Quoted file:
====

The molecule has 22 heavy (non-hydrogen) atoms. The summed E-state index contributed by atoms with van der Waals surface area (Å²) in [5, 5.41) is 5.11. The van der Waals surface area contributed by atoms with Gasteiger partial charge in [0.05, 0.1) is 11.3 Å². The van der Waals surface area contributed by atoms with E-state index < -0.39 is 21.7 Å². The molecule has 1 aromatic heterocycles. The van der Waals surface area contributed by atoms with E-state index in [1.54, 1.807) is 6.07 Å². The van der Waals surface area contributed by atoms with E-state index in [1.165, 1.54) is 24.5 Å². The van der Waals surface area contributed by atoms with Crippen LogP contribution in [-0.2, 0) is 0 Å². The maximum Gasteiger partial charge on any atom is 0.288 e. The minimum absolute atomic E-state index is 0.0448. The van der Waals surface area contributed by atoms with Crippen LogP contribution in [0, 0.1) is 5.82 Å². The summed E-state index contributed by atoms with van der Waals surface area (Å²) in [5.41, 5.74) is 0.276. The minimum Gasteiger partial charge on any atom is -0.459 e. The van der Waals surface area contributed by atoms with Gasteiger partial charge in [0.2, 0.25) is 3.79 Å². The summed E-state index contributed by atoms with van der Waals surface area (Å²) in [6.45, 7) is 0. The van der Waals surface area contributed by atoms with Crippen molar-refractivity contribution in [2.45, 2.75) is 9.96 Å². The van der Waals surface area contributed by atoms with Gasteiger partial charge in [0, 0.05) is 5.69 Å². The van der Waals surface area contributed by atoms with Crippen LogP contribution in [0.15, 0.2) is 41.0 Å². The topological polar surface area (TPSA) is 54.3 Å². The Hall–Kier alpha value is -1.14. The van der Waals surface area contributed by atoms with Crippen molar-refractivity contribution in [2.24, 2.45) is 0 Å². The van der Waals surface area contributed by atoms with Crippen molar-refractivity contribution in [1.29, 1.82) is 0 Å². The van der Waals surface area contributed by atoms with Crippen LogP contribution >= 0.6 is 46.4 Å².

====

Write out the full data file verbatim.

The molecule has 22 heavy (non-hydrogen) atoms. The summed E-state index contributed by atoms with van der Waals surface area (Å²) in [5, 5.41) is 5.11. The van der Waals surface area contributed by atoms with Gasteiger partial charge in [0.05, 0.1) is 11.3 Å². The van der Waals surface area contributed by atoms with E-state index < -0.39 is 21.7 Å². The molecule has 1 aromatic heterocycles. The van der Waals surface area contributed by atoms with E-state index in [1.54, 1.807) is 6.07 Å². The van der Waals surface area contributed by atoms with E-state index in [1.165, 1.54) is 24.5 Å². The van der Waals surface area contributed by atoms with Crippen LogP contribution in [-0.2, 0) is 0 Å². The maximum Gasteiger partial charge on any atom is 0.288 e. The minimum absolute atomic E-state index is 0.0448. The van der Waals surface area contributed by atoms with Crippen LogP contribution in [0, 0.1) is 5.82 Å². The summed E-state index contributed by atoms with van der Waals surface area (Å²) in [5.41, 5.74) is 0.276. The minimum Gasteiger partial charge on any atom is -0.459 e. The van der Waals surface area contributed by atoms with Gasteiger partial charge in [0.2, 0.25) is 3.79 Å². The summed E-state index contributed by atoms with van der Waals surface area (Å²) in [6.45, 7) is 0. The van der Waals surface area contributed by atoms with Crippen molar-refractivity contribution in [2.45, 2.75) is 9.96 Å². The van der Waals surface area contributed by atoms with Gasteiger partial charge in [0, 0.05) is 5.69 Å². The van der Waals surface area contributed by atoms with Crippen LogP contribution in [0.15, 0.2) is 41.0 Å². The topological polar surface area (TPSA) is 54.3 Å². The Hall–Kier alpha value is -1.14. The van der Waals surface area contributed by atoms with Crippen molar-refractivity contribution in [2.24, 2.45) is 0 Å². The van der Waals surface area contributed by atoms with Crippen molar-refractivity contribution in [1.29, 1.82) is 0 Å². The van der Waals surface area contributed by atoms with Crippen LogP contribution >= 0.6 is 46.4 Å².